Born in Norhwood, London, and educated at Rugby School, he graduated from Magdalene College, Cambridge. He had a career in the prison and probation services, youth and community work in the East End of London and in post-war Germany. During the Second World War he ran Oxford House, Bethnal Green, 1940–44, with the assistance of John Raven, Peter Kuenstler and later Merfyn Turner, all four being conscientious objectors.
He went out to Southern Rhodesia in 1949 as an agricultural demonstrator and missionary, turning St Faith's Mission into a famous pioneering non-racial community.
Clutton-Brock joined in founding the Southern Rhodesia African National Congress in 1957, and was largely responsible for its non-racial and black/white partnership policies. As a member, he was detained without trial in 1959.
Cold Comfort Farm
After similar ventures in Bechuanaland and Nyasaland, he returned to Rhodesia. With the eloquent support of Trevor Huddleston, Fenner Brockway, Michael Scott, Mary Benson and many others, Guy, his wife Molly (1912–2013), Didymus Mutasa, George Nyandoro and Michael and Eileen Haddon founded Cold Comfort Farm in Southern Rhodesia, which became a widely acclaimed pattern for racial freedom and regeneration in the poverty-stricken countries of Africa.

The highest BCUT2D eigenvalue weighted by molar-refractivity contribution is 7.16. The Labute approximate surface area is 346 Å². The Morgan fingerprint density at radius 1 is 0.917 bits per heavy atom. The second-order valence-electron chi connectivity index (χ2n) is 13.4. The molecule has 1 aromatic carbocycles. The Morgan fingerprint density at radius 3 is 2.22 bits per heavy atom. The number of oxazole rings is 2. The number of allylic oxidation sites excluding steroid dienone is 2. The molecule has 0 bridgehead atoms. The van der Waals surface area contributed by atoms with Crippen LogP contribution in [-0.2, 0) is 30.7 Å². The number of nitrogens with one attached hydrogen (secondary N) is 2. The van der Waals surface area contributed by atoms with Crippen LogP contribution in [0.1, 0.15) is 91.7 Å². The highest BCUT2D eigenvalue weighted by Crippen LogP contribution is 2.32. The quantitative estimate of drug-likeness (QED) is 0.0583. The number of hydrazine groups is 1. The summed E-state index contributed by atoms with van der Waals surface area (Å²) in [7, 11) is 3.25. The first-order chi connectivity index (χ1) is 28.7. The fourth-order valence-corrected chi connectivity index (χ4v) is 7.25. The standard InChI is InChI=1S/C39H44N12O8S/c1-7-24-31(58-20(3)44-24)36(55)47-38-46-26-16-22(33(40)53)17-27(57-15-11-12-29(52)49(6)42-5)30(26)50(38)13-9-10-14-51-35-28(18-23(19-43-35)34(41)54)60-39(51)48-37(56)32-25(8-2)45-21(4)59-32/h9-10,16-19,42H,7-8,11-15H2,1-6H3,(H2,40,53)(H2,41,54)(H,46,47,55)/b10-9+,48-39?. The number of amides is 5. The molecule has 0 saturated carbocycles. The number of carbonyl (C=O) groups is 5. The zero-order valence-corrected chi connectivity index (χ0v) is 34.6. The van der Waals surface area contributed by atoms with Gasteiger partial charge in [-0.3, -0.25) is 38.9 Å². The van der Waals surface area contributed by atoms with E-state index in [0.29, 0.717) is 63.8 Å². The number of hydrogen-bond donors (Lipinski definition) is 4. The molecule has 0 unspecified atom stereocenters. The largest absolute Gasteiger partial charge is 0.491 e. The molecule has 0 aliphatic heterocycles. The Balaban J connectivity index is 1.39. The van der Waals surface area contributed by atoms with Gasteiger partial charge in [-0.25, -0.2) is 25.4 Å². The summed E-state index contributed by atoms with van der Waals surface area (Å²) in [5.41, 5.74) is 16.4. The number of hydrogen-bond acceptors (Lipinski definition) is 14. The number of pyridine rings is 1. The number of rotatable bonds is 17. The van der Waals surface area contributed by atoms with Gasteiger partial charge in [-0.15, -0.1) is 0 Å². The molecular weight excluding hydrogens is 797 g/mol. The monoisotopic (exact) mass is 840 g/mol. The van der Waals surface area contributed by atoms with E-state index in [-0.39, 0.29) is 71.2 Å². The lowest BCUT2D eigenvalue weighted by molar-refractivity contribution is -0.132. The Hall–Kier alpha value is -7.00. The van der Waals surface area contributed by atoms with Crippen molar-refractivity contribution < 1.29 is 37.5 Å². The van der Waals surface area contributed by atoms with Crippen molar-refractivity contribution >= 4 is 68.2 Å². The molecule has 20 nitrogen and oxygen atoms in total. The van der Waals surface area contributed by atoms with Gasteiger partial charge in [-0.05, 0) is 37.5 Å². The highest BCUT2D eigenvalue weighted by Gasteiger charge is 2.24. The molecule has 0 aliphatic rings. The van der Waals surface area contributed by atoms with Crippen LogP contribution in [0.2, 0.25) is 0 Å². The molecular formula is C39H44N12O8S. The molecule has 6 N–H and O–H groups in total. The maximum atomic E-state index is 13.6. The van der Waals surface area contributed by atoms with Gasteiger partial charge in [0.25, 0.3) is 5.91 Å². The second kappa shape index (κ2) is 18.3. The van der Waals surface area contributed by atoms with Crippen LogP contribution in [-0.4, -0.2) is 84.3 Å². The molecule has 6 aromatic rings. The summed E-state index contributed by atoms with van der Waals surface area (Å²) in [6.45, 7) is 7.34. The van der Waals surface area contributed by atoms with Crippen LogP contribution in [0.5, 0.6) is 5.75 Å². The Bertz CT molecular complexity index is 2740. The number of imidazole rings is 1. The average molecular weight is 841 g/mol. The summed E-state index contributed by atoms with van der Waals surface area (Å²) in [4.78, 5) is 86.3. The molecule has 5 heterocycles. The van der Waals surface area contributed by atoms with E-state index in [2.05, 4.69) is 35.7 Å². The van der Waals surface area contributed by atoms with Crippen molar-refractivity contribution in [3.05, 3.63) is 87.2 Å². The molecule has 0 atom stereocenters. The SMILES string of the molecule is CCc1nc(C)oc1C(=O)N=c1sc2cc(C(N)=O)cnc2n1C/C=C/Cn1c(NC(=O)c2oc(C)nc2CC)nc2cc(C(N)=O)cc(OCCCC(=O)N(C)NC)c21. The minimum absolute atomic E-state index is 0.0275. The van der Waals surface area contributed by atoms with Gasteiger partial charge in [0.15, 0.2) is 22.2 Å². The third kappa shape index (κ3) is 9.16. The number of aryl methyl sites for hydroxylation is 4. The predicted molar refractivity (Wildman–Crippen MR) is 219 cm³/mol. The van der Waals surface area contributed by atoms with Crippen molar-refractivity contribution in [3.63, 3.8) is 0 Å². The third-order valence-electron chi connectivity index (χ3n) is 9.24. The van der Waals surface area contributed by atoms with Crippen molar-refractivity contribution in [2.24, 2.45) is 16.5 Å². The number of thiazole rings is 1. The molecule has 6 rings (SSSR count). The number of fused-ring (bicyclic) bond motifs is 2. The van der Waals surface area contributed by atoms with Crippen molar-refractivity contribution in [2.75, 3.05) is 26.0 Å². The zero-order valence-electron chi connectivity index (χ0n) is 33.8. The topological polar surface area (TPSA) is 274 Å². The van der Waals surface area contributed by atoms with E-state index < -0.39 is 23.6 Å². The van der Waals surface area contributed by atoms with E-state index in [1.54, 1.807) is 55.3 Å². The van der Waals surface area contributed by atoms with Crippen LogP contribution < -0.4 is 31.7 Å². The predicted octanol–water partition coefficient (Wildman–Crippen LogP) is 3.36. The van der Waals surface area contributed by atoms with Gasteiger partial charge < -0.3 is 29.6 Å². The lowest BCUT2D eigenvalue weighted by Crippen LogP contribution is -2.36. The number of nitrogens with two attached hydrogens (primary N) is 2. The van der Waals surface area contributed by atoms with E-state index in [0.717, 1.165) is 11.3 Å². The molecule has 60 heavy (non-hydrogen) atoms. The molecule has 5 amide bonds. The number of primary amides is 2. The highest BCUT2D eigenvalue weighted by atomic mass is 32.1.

He was deported by the Ian Smith government in 1971, though by now he was the friend of four African presidents, Kenneth Kaunda (Zambia), Julius Nyerere (Tanzania), Hastings Banda (Malawi) and Seretse Khama (Botswana), as well as Robert Mugabe, who, as President of Zimbabwe, declared Clutton-Brock upon his death to be a National Hero of Zimbabwe.
- Obituary in The Independent 16 February 1995
- Magdalene College Cambridge Alumni
- John Raven by his Friends, Chapter 4, eds. John Lipscomb and R. W. David 1981, ISBN 0-9507345-0-0
- Guy Clutton-Brock 1906-1995 Peace News
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